On Eve of Equal Pay Day, Equal Rights Advocates Celebrates Victory for Fair Pay with En Banc Ninth Circuit Decision
Prior Salary Cannot Justify Gender Wage Disparities, En Banc Ninth Circuit Says
San Francisco – A federal appeals court ruled Monday that prior salary cannot be used to justify a wage gap between men and women under the federal Equal Pay Act, in a decision that fair pay and gender justice advocates are celebrating as a victory to uncover a key issue that has enshrined gender wage inequities.
“More than 50 years after the enactment of the Equal Pay Act, women continue to earn less than their male counterparts in virtually every industry and occupation in this country,” said Jessica Stender, Senior Counsel for Workplace Justice & Public Policy at Equal Rights Advocates. “In holding that prior salary cannot be used to justify a pay disparity under the Act, the Court has clarified that employers can only rely on legitimate, non sex-based factors to justify paying a woman less than a man for equal work. As the Court correctly held, to allow an employer to rely on prior salary to justify a pay disparity would allow the exception to effectively swallow up the rule and contravene the very purpose of the Act.”
“This decision is for all women,” said the plaintiff in the case, Aileen Rizo. “That is the reason I worked along with Equal Rights Advocates for the last few years helping to pass some of the strongest equity bills in the nation. Releasing women from low wages that have burdened us for decades provides an avenue of equality that’s now within reach.”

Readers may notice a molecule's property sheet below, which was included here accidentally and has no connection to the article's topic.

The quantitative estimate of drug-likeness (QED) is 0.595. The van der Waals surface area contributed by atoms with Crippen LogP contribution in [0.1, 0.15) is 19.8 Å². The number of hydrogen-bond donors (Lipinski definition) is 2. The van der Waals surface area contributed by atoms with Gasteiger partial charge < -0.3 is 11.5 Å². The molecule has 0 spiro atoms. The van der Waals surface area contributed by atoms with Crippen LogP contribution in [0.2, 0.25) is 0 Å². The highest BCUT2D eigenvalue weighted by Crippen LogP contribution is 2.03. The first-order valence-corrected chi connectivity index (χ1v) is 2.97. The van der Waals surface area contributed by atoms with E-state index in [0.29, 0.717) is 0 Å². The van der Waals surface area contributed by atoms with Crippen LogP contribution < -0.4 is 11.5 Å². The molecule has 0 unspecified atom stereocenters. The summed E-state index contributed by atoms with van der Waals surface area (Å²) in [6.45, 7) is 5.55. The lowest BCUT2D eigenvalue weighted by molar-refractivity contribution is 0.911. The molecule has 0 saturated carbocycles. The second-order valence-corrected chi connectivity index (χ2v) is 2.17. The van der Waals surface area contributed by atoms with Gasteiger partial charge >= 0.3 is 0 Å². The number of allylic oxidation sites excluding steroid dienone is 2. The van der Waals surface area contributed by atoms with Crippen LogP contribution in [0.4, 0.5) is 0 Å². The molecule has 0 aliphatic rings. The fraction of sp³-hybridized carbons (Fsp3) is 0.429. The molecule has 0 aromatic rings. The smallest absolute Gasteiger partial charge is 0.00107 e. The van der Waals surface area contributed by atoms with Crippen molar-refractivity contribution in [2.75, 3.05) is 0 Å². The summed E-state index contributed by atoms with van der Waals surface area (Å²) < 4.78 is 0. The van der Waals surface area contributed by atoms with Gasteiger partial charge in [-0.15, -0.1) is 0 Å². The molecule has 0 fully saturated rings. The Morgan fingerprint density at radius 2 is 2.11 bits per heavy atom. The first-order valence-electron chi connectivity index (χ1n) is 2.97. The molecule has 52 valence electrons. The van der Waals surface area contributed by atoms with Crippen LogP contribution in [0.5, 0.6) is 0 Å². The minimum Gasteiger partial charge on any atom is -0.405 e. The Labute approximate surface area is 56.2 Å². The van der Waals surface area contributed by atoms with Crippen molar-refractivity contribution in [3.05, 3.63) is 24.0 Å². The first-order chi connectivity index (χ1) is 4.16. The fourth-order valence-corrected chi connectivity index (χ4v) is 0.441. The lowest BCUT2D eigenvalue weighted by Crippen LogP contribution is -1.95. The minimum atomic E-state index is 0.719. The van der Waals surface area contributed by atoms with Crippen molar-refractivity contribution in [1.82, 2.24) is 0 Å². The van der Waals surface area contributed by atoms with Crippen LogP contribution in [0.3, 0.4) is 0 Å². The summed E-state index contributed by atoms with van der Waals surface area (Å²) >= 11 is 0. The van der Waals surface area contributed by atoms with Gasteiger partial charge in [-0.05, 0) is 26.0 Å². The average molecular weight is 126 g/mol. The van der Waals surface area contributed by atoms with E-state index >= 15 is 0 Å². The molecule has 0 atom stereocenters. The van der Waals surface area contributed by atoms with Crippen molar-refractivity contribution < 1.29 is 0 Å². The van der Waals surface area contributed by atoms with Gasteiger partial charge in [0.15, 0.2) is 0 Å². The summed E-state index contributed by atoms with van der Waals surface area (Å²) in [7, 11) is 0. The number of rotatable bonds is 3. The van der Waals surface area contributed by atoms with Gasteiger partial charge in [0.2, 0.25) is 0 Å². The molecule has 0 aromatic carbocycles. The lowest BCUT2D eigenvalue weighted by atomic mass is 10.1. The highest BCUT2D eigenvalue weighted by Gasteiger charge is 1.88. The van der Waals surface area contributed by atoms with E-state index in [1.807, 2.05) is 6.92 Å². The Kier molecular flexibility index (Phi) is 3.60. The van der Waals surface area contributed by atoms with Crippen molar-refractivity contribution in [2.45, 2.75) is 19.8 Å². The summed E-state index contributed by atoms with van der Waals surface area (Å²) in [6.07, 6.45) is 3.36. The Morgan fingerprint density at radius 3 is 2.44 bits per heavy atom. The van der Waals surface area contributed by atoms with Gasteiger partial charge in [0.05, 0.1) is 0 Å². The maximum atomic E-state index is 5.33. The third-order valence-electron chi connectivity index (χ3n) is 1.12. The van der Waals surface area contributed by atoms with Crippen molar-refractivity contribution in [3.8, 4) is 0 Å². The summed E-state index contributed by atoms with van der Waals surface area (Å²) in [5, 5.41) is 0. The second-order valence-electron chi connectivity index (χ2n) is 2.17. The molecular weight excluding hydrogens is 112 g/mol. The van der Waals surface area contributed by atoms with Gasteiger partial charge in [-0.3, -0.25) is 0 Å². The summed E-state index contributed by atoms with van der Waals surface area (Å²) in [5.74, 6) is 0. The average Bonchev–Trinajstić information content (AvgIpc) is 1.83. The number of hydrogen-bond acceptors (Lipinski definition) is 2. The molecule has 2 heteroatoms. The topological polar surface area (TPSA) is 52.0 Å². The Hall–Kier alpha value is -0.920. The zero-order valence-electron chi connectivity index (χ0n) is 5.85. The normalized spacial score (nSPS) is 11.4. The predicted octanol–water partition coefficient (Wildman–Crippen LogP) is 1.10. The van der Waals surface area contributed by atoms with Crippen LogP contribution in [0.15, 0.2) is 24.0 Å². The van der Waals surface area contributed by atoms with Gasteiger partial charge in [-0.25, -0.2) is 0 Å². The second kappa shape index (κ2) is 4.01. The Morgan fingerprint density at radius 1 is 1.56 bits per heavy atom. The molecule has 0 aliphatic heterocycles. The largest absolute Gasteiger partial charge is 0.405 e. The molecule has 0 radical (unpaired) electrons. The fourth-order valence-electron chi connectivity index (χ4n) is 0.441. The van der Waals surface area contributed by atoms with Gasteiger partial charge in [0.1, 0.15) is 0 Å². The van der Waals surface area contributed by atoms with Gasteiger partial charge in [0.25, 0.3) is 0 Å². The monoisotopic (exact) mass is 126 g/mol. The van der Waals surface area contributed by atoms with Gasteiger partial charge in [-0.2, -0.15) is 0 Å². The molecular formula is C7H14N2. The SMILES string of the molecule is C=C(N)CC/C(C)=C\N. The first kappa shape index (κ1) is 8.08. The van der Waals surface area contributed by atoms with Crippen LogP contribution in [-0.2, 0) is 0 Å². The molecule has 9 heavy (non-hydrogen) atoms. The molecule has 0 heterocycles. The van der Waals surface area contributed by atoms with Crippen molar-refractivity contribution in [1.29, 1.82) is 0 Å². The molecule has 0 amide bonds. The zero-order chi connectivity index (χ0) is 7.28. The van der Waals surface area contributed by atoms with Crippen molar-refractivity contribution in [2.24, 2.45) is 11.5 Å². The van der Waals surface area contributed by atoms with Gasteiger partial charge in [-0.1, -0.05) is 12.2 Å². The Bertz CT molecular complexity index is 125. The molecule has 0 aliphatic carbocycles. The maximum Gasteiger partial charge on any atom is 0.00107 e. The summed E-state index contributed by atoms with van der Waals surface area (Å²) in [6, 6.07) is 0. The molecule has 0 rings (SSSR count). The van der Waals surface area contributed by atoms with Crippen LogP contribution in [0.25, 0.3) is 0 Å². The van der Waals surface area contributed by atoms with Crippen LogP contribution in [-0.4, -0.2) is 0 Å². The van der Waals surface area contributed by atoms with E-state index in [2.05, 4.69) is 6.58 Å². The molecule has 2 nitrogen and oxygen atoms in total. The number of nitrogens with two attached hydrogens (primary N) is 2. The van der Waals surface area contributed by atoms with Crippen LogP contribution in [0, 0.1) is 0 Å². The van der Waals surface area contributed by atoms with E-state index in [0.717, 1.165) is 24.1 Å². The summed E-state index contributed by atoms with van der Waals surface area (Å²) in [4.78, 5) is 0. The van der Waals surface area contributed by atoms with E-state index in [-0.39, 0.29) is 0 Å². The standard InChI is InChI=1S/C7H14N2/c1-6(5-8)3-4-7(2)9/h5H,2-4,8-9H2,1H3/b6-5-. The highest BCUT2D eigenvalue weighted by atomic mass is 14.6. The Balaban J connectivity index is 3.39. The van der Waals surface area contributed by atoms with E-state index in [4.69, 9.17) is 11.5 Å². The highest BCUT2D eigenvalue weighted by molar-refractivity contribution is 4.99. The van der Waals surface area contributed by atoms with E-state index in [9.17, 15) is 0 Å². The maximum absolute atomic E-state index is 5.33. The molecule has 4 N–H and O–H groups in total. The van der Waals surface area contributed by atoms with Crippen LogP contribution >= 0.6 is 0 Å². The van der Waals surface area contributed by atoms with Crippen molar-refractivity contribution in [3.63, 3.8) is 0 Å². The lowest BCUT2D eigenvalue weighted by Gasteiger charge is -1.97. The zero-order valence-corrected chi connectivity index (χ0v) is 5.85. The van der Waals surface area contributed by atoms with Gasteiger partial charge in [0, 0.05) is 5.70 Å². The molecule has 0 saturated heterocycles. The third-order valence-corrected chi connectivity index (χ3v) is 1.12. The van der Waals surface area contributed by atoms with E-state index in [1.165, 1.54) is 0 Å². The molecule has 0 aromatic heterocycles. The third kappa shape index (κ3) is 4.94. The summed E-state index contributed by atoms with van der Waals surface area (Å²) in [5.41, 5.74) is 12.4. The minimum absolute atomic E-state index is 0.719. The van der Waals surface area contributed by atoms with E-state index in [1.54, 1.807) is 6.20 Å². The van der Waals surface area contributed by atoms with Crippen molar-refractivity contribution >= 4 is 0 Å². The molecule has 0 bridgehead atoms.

Ms. Rizo, a math consultant for the Fresno County Office of Education, discovered in 2012 she was being paid $12,000 less per year than her male co-workers doing the same job. She brought suit against her former employer, alleging gender-based pay discrimination in violation of the federal Equal Pay Act. In December 2016, the District Court denied the employer’s motion for summary judgment, holding that an employer cannot rely on prior salary alone to justify paying employees of the opposite sex differently for doing equal work. In May 2017, the Ninth Circuit Court of Appeals vacated the District Court’s order and sent the case back for further proceedings. ERA filed an amicus brief in support of Ms. Rizo’s petition for a rehearing en banc of the Ninth Circuit decision.
The decision by the Ninth Circuit comes at a particularly significant moment as fair pay advocates around the country rally to bring attention to the persistent wage gap the average American woman experiences. Equal Pay Day, on Tuesday, April 10, symbolizes how far into 2018 the average woman would need to work in order to catch up to what men earned in 2017. Based on ACS Census data, the average working woman is paid $.80 (cents) for every dollar earned by men. The pay gap is even worse for women of color: the gender wage gap for Black women is $.63; for Latina women the gap is $.54; for Native women, the gap is even larger, at $.49.
Learn more about Equal Pay Days throughout the year at: www.equalpaydayforall.org
Equal Rights Advocates (www.equalrights.org ) is a national civil rights organization fighting gender discrimination in workplaces and education through litigation, public policy and advocacy, and partnerships with workers and students.
Click here to read a San Francisco Chronicle article about this decision.